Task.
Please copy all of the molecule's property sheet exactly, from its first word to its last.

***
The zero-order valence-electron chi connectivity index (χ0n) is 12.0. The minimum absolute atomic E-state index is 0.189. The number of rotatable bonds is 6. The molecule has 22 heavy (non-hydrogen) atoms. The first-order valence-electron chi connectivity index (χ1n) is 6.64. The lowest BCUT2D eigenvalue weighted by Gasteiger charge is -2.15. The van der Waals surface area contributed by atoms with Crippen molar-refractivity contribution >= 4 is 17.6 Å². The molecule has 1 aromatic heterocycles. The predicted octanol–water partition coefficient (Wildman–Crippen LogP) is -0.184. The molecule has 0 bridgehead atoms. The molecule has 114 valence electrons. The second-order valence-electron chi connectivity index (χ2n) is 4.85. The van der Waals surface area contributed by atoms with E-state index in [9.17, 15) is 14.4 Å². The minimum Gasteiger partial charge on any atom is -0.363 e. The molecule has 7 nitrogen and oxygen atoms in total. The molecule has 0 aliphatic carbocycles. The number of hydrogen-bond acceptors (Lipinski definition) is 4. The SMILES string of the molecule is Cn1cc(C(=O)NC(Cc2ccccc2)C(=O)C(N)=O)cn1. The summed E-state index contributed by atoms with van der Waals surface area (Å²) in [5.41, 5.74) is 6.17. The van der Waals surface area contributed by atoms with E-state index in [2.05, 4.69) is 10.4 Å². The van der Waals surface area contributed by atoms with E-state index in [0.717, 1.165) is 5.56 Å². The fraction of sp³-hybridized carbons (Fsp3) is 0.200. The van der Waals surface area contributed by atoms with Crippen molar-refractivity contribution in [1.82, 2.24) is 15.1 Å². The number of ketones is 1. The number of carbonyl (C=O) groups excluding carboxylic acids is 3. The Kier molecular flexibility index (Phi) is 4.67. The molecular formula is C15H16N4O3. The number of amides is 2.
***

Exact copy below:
The zero-order valence-electron chi connectivity index (χ0n) is 12.0. The minimum absolute atomic E-state index is 0.189. The number of rotatable bonds is 6. The molecule has 22 heavy (non-hydrogen) atoms. The first-order valence-electron chi connectivity index (χ1n) is 6.64. The lowest BCUT2D eigenvalue weighted by Gasteiger charge is -2.15. The van der Waals surface area contributed by atoms with Crippen molar-refractivity contribution >= 4 is 17.6 Å². The molecule has 1 aromatic heterocycles. The predicted octanol–water partition coefficient (Wildman–Crippen LogP) is -0.184. The molecule has 0 bridgehead atoms. The molecule has 114 valence electrons. The second-order valence-electron chi connectivity index (χ2n) is 4.85. The van der Waals surface area contributed by atoms with E-state index in [9.17, 15) is 14.4 Å². The minimum Gasteiger partial charge on any atom is -0.363 e. The molecule has 7 nitrogen and oxygen atoms in total. The molecule has 0 aliphatic carbocycles. The number of hydrogen-bond acceptors (Lipinski definition) is 4. The SMILES string of the molecule is Cn1cc(C(=O)NC(Cc2ccccc2)C(=O)C(N)=O)cn1. The summed E-state index contributed by atoms with van der Waals surface area (Å²) in [5.41, 5.74) is 6.17. The van der Waals surface area contributed by atoms with E-state index in [2.05, 4.69) is 10.4 Å². The van der Waals surface area contributed by atoms with E-state index in [0.717, 1.165) is 5.56 Å². The fraction of sp³-hybridized carbons (Fsp3) is 0.200. The van der Waals surface area contributed by atoms with Crippen molar-refractivity contribution in [1.82, 2.24) is 15.1 Å². The number of ketones is 1. The number of carbonyl (C=O) groups excluding carboxylic acids is 3. The Kier molecular flexibility index (Phi) is 4.67. The molecular formula is C15H16N4O3. The number of amides is 2.